# Ext^ZZ(Module,Module) -- Ext module

## Synopsis

• Scripted functor: Ext
• Usage:
Ext^i(M,N)
• Inputs:
• Outputs:
• , the i-th Ext module of M and N

## Description

If M or N is an ideal or ring, it is regarded as a module in the evident way.
 i1 : R = ZZ/32003[a..d]; i2 : I = monomialCurveIdeal(R,{1,3,4}) 3 2 2 2 3 2 o2 = ideal (b*c - a*d, c - b*d , a*c - b d, b - a c) o2 : Ideal of R i3 : M = R^1/I o3 = cokernel | bc-ad c3-bd2 ac2-b2d b3-a2c | 1 o3 : R-module, quotient of R i4 : Ext^1(M,R) o4 = 0 o4 : R-module i5 : Ext^2(M,R) o5 = cokernel {-3} | c a 0 b 0 | {-3} | -d -b c 0 a | {-3} | 0 0 d c b | 3 o5 : R-module, quotient of R i6 : Ext^3(M,R) o6 = cokernel {-5} | d c b a | 1 o6 : R-module, quotient of R i7 : Ext^1(I,R) o7 = cokernel {-3} | c 0 -d 0 -b | {-3} | b c 0 a 0 | {-3} | 0 d c b a | 3 o7 : R-module, quotient of R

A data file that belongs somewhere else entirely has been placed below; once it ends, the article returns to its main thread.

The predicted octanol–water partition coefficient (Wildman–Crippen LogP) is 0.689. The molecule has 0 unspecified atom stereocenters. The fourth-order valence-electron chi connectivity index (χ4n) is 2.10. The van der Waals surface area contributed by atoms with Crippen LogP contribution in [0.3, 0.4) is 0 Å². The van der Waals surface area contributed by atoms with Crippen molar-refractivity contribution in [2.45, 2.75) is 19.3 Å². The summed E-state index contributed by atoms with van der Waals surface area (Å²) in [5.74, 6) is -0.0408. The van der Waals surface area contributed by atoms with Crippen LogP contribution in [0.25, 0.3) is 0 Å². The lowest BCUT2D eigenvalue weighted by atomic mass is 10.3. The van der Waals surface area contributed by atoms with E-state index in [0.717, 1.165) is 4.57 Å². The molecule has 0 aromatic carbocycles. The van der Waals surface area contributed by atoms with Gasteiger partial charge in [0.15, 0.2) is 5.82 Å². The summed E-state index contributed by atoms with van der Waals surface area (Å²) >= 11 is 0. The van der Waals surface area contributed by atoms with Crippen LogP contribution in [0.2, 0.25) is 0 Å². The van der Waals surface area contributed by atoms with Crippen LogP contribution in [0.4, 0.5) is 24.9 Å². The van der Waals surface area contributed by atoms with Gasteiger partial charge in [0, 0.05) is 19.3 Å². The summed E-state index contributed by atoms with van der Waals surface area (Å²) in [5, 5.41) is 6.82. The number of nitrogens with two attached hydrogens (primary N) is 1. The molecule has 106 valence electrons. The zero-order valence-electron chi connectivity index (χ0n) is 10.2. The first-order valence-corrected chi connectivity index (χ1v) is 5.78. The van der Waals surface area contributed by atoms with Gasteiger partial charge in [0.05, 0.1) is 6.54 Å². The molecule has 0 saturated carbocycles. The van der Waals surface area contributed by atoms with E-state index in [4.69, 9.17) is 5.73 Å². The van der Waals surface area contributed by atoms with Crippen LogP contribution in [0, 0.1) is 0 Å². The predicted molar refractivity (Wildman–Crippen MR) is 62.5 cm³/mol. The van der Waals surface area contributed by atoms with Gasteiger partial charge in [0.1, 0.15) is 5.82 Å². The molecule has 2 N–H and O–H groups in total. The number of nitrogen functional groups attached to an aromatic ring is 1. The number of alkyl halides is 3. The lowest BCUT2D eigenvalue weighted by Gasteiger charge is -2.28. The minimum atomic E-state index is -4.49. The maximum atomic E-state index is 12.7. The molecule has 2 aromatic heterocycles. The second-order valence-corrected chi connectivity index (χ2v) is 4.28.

As an efficiency consideration, it is generally much more efficient to compute Ext^i(R^1/I,N) rather than Ext^(i-1)(I,N). The latter first computes a presentation of the ideal I, and then a free resolution of that. For many examples, the difference in time and space required can be very large.